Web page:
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Phylogenomics resolves the timing and pattern of insect evolution
The phylogeny of all major insect lineages reveals how and when insects diversified and provides a comprehensive reliable scaffold for future comparative analyses of evolutionary innovations among insects.
Evolutionary History of the Hymenoptera
Arthropods in amber from the Triassic Period
- A. Schmidt, S. Jancke, D. Grimaldi
- Environmental Science, GeographyProceedings of the National Academy of Sciences
- 27 August 2012
It is found that the abundance of amber during the Carnian is globally anomalous for the pre-Cretaceous and may, alternatively, be related to paleoclimate.
An integrative phylogenomic approach illuminates the evolutionary history of cockroaches and termites (Blattodea)
The first nuclear phylogenomic study of termites and cockroaches with a thorough approach to divergence time analysis, identification of endosymbionts, and reconstruction of ancestral morphological traits and behaviour shows that most subgroups of Blattodea evolved in the Cretaceous.
The earliest known holometabolous insects
Although these discoveries reveal unexpected Pennsylvanian eumetabolan diversity, the lineage radiated more successfully only after the mass extinctions at the end of the Permian period, giving rise to the familiar crown groups of their respective clades.
Debris-carrying camouflage among diverse lineages of Cretaceous insects
It is demonstrated that the behavioral repertoire, which is associated with considerable morphological adaptations, was already widespread among insects by at least the Mid-Cretaceous, and is provided a novel insight into early evolution of camouflage in insects and ancient ecological associations among plants and insects.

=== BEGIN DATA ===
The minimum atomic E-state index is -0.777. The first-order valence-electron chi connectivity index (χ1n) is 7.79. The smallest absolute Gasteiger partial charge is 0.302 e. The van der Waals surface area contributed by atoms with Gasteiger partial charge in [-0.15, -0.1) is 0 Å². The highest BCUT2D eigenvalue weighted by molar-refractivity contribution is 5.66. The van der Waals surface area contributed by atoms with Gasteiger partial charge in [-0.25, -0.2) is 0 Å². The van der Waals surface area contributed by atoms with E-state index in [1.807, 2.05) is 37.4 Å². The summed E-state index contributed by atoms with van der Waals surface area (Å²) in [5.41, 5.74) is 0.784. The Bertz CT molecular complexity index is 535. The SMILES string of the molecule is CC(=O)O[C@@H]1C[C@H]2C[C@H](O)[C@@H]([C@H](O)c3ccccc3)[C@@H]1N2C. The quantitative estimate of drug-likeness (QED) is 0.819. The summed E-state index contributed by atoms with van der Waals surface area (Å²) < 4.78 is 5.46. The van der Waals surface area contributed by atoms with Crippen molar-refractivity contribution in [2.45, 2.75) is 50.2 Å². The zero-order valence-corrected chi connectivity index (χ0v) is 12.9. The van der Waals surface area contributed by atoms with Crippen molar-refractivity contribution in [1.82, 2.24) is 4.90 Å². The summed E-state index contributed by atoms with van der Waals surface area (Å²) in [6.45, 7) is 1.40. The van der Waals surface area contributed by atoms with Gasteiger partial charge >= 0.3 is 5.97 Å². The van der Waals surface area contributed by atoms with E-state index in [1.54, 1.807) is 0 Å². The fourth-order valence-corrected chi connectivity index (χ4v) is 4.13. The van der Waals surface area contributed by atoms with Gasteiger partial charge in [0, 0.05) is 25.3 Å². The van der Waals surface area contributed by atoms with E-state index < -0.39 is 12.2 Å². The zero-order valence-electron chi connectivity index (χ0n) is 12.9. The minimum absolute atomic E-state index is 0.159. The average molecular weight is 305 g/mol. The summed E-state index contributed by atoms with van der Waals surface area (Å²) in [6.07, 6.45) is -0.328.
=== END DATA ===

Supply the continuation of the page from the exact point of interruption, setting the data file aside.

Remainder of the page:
THE MIDDLE EOCENE BEE FAUNAS OF ECKFELD AND MESSEL, GERMANY (HYMENOPTERA: APOIDEA)
The bee fauna is compared with that of the contemporaneous Baltic amber and it is concluded that the majority of bee specimens are from the advanced eusocial lineages of the corbiculate Apinae.
Ancient death-grip leaf scars reveal ant–fungal parasitism
This work documents the first example of the stereotypical death grip from 48 Ma leaves of Messel, Germany, indicating the antiquity of this behaviour and support a biogeographical parallelism between mid Eocene northern Europe and recent southeast Asia.
No post-Cretaceous ecosystem depression in European forests? Rich insect-feeding damage on diverse middle Palaeocene plants, Menat, France
- T. Wappler, E. Currano, P. Wilf, J. Rust, C. Labandeira
- Environmental Science, GeographyProceedings of the Royal Society B: Biological…
- 22 December 2009
The results show that the end-Cretaceous event did not cause a uniform, long-lasting depression of global terrestrial ecosystems, Rather, it gave rise to varying regional patterns of ecological collapse and recovery that appear to have been strongly influenced by distance from the Chicxulub structure.
Insect herbivory close to the Oligocene-Miocene transition - a quantitative analysis.
- T. Wappler
- Geography, Environmental Science
- 15 June 2010